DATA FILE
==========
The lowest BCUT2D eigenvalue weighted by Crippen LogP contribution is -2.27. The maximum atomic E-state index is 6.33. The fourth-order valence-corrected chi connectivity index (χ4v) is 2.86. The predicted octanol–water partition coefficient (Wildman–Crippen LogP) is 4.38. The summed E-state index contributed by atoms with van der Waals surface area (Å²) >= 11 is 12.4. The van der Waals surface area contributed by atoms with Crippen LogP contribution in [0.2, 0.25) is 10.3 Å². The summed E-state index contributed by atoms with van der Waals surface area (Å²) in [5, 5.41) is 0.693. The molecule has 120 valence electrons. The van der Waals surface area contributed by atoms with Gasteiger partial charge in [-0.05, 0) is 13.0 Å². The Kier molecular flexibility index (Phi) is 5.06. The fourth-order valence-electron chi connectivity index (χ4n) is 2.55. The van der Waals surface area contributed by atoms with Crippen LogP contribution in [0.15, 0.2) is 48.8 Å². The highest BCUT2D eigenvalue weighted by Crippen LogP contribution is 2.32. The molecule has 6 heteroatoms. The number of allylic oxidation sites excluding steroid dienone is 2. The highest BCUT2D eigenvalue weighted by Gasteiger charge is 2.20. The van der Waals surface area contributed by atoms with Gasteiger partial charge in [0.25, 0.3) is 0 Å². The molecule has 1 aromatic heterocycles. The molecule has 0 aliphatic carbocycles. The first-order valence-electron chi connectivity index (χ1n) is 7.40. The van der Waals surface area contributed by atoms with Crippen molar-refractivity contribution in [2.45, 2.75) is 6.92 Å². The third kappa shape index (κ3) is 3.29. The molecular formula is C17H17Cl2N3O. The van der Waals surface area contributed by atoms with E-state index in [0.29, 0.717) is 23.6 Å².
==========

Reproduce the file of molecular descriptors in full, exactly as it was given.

The lowest BCUT2D eigenvalue weighted by Crippen LogP contribution is -2.27. The maximum atomic E-state index is 6.33. The fourth-order valence-corrected chi connectivity index (χ4v) is 2.86. The predicted octanol–water partition coefficient (Wildman–Crippen LogP) is 4.38. The summed E-state index contributed by atoms with van der Waals surface area (Å²) >= 11 is 12.4. The van der Waals surface area contributed by atoms with Crippen LogP contribution in [0.2, 0.25) is 10.3 Å². The summed E-state index contributed by atoms with van der Waals surface area (Å²) in [5, 5.41) is 0.693. The molecule has 120 valence electrons. The van der Waals surface area contributed by atoms with Gasteiger partial charge in [-0.05, 0) is 13.0 Å². The Kier molecular flexibility index (Phi) is 5.06. The fourth-order valence-electron chi connectivity index (χ4n) is 2.55. The van der Waals surface area contributed by atoms with Crippen LogP contribution in [0.15, 0.2) is 48.8 Å². The highest BCUT2D eigenvalue weighted by Crippen LogP contribution is 2.32. The molecule has 6 heteroatoms. The number of allylic oxidation sites excluding steroid dienone is 2. The highest BCUT2D eigenvalue weighted by Gasteiger charge is 2.20. The van der Waals surface area contributed by atoms with Gasteiger partial charge in [0.25, 0.3) is 0 Å². The molecule has 1 aromatic heterocycles. The molecule has 0 aliphatic carbocycles. The first-order valence-electron chi connectivity index (χ1n) is 7.40. The van der Waals surface area contributed by atoms with Crippen molar-refractivity contribution in [2.45, 2.75) is 6.92 Å². The third kappa shape index (κ3) is 3.29. The molecular formula is C17H17Cl2N3O. The van der Waals surface area contributed by atoms with E-state index in [0.29, 0.717) is 23.6 Å².